One conservation area, two systems
There is no easy formula for conserving buildings with historical value, especially when they happen to lie in areas with high development potential. But the very different response to two high-profile projects - Central Market and Government Hill - provides food for thought. Both are part of the 'Conserving Central' project aimed at preserving heritage in the heart of colonial-era Hong Kong. But while one is advancing smoothly, the other has encountered resistance and appears to be deadlocked. Why?
The answer lies in the different approaches adopted for the projects. The Urban Renewal Authority, which has come under fire in the past, opted for a bottom-up approach when deciding how best to turn the 72-year-old wet market in a prime business district into an urban oasis for public enjoyment. It deserves credit for putting emphasis on tapping the views of experts and the public during the process. In addition to the establishment of an advisory committee, different surveys have been conducted to ensure the architectural firms shortlisted know what the public want.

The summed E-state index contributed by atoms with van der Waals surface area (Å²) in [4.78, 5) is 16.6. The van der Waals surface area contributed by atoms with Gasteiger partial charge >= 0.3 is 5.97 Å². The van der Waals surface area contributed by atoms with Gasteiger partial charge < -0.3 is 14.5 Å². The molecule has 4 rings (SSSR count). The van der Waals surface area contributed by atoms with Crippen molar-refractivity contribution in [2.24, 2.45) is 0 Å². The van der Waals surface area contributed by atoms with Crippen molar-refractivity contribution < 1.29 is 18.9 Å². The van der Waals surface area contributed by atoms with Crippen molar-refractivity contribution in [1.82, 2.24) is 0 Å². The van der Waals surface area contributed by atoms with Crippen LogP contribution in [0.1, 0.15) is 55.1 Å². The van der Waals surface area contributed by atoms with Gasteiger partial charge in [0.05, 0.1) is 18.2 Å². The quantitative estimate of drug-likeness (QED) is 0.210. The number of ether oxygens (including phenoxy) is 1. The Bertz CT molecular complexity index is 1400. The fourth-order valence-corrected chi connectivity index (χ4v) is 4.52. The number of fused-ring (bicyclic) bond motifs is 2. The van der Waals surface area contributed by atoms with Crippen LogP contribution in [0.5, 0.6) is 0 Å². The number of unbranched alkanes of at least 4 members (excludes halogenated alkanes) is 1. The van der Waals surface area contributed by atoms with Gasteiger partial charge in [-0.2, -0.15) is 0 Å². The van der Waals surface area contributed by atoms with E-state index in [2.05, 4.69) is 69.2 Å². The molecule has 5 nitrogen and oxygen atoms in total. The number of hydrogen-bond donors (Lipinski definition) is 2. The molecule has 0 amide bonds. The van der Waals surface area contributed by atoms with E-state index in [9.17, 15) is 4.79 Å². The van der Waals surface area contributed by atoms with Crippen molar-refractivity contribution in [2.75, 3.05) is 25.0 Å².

Instead of being turned into a giant upmarket shopping mall, the Bauhaus style low-rise building is intended to become a different sort of attraction when it opens in 2016. We are told we can expect affordable eateries such as dai pai dongs, a roof garden, independent shops with character, and arts and cultural facilities. While some may be disappointed that the proposed swimming pool is to be dropped, the broad direction is a welcome one which will hopefully breathe new life into the rundown wet market; while recreating some vanishing characteristics of one of the oldest parts of our city. The efforts made to engage the public appear to have paid off.
However, officials are having more trouble getting the public to rally behind the Government Hill redevelopment project, which is much bigger and more complex. Progress could have been smoother had a more people-based approach been applied. The public consultation headed by the Development Bureau was on a much smaller scale. Despite strong opposition from some conservationists, officials appear determined to flatten one of the office towers to make room for a taller commercial building, which experts fear would destroy the architectural integrity of the historical complex.
More uncertainties lie ahead. The Antiquities Advisory Board is stepping in to see if the three office blocks at the old headquarters on Lower Albert Road should be given a grading; a move which may force the government to give greater weight to conservation.
There is no hard and fast rule on how to strike the right balance between development and conservation. But the two projects show there are lessons to learn.